paren-free call expressions

Lasse Reichstein reichsteinatwork at
Thu May 26 00:13:02 PDT 2011

On Thu, 26 May 2011 07:15:31 +0200, David Griffiths  
<dxgriffiths at> wrote:

> Many, many languages (including Perl, Ruby, VB, Scala, Smalltalk,
> Logo, and of course all the ML-like languages, including Haskell and
> F#) do without parentheses for calls in some circumstances at least.
> Do you use any of these languages? I quite like some of them.

The functional languages (ML-like or Haskell-like) typicallly have curried  
definitions. I.e., if you define a function (ML-syntax, from memory :)
   let fun foo x y z = x * y * z
    in foo 2 3 4
the function foo isn't actually taking three arguments, it's a curried  
function of type
  int -> int -> int -> int
taking one argument and returning a new function.

You can also make one argument a product type, so:
   let fun bar (x, y) z = x * y * z
    in bar (2, 3) 4
defines a function of type (int * int) -> int -> int.

The point is that parentheses are not part of the call syntax at all. It's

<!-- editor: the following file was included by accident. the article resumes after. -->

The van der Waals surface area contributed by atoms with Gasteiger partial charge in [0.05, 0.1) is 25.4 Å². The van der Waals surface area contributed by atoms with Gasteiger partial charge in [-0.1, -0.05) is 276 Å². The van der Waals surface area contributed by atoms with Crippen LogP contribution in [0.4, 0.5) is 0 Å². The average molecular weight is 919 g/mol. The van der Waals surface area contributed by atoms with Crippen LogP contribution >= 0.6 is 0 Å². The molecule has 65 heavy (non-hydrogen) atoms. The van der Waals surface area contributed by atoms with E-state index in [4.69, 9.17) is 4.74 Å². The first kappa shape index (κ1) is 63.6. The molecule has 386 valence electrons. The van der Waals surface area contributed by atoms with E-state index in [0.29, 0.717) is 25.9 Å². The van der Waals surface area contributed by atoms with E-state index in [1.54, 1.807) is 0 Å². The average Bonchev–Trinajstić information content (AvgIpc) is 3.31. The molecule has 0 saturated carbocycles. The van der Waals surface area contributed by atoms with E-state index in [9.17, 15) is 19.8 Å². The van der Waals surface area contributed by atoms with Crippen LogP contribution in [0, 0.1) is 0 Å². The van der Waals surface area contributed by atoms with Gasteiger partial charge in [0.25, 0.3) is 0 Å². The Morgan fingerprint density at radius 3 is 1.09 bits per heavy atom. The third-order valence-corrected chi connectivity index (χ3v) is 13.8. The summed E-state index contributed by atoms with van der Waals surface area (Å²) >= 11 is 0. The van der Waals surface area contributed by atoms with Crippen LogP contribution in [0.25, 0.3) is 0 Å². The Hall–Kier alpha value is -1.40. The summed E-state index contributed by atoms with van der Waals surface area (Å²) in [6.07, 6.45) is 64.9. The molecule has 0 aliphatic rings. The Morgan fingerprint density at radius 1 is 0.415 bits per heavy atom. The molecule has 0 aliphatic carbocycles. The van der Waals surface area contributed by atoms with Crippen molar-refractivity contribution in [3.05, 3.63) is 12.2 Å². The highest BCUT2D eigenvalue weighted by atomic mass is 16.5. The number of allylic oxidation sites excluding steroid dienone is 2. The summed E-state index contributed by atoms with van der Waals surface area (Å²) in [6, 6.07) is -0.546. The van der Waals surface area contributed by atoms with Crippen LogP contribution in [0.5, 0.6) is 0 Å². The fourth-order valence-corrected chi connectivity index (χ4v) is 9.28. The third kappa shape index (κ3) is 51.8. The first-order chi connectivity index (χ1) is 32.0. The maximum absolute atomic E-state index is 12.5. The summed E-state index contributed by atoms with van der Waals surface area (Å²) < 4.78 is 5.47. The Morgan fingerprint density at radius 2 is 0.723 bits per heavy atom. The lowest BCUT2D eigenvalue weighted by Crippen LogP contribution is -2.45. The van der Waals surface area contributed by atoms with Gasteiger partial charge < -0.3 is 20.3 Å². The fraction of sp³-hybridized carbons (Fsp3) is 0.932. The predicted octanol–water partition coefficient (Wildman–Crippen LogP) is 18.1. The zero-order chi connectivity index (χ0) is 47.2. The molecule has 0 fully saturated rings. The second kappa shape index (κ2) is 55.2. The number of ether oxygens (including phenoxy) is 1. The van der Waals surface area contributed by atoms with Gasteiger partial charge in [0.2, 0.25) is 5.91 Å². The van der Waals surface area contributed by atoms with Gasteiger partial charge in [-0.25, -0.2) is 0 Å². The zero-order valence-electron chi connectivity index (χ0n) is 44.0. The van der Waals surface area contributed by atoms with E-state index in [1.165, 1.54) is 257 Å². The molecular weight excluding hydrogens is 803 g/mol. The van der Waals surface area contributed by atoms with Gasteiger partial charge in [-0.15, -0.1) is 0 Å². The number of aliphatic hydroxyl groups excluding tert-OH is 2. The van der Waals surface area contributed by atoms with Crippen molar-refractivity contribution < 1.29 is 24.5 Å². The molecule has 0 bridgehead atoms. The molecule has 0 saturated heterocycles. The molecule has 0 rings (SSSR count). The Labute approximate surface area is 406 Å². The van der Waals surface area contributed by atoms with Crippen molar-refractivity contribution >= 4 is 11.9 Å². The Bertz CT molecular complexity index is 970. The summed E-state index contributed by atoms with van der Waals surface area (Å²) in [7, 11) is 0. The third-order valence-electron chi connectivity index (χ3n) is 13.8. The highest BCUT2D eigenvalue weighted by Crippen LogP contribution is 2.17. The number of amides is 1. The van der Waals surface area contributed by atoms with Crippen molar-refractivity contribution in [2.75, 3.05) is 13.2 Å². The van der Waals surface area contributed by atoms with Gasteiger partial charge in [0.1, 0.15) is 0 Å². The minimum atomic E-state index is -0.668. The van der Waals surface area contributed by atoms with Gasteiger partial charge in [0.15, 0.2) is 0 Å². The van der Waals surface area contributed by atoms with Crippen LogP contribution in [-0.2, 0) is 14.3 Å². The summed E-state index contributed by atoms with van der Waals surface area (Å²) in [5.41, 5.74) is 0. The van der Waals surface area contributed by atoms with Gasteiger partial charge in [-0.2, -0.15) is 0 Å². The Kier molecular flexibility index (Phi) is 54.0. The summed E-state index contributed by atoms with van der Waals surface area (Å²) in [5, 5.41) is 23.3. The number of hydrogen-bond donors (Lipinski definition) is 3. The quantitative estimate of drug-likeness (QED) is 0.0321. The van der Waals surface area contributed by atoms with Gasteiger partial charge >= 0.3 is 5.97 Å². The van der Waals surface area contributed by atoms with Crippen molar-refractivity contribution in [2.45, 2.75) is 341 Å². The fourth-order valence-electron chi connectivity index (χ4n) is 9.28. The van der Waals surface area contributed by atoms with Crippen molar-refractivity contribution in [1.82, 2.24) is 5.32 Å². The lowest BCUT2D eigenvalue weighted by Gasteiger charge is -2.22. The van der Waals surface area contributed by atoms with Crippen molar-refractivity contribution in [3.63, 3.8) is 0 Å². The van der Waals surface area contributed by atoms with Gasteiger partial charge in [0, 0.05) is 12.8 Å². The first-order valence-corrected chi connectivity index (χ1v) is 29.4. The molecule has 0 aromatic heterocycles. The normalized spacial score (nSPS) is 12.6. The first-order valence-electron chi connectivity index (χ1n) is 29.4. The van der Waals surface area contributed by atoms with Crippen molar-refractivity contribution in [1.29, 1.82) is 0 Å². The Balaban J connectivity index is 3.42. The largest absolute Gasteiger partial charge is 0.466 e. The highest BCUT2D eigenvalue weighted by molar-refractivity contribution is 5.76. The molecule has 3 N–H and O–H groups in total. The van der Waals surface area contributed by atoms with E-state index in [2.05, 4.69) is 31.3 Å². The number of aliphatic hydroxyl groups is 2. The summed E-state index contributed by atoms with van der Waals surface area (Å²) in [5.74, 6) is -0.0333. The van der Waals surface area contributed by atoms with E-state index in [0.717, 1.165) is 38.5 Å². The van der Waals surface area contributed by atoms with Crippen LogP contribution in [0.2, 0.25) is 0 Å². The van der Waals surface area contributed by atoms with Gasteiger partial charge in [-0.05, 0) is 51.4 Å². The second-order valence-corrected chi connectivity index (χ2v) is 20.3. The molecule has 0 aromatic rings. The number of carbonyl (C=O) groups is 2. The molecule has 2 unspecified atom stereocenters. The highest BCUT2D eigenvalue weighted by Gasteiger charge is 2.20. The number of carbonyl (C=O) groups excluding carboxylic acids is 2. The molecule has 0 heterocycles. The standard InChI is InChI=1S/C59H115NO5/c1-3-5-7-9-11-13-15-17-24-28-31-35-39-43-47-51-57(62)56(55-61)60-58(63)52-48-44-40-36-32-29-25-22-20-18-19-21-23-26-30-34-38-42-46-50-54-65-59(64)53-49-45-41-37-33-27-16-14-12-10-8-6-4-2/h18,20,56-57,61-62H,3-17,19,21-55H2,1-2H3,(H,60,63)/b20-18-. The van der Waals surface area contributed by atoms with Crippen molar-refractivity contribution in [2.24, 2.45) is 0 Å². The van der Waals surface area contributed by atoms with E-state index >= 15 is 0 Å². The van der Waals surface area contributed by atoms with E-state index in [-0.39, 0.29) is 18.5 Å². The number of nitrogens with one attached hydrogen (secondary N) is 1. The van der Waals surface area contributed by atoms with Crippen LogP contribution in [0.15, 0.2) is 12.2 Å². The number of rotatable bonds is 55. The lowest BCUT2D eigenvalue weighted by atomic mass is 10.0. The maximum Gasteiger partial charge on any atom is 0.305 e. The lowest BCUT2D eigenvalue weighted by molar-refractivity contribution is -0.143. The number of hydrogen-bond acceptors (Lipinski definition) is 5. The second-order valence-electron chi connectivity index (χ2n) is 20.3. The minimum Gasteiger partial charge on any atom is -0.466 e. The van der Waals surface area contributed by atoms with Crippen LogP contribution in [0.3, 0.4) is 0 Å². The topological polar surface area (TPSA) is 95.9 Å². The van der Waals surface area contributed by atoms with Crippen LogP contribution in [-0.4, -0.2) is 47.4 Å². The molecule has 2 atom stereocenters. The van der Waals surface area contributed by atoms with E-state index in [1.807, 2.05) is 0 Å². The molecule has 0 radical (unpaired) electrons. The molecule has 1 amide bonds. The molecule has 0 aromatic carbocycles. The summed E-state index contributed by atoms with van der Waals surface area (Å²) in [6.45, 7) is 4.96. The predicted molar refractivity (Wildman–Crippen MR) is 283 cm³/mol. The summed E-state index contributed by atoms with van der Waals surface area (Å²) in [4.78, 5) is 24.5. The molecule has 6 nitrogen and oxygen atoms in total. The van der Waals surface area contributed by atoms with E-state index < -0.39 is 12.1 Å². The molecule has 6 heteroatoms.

not that you can omit them in some
circumstances. You can omit them in all circumstances, because all  
functions take only *one argument*. That argument
might need to be a tuble, and you use parentheses to create tuples, but  
they don't need to be part of the call, e.g.
   let fun bar (x, y) z = x * y * z
       val tup = (2,3)
   in bar tup 4

ECMAScript doesn't curry its function declarations. A function does take  
all its arguments at once (and not as a
tuple value), and since we can even supply too few or too many arguments  
when calling a function, trying to
mimic SML will only bring pain.

Much as I like SML and Haskell, their function application syntax  
(literally "exp ::= exp_1 exp_2" [1]) just won't
work for ECMAScript. It's pretty in its simplicity, but ECMAScript is long  
past simplicity on this point.

[1] First match for "SML grammar":
Lasse Reichstein - reichsteinatwork at

More information about the es-discuss mailing list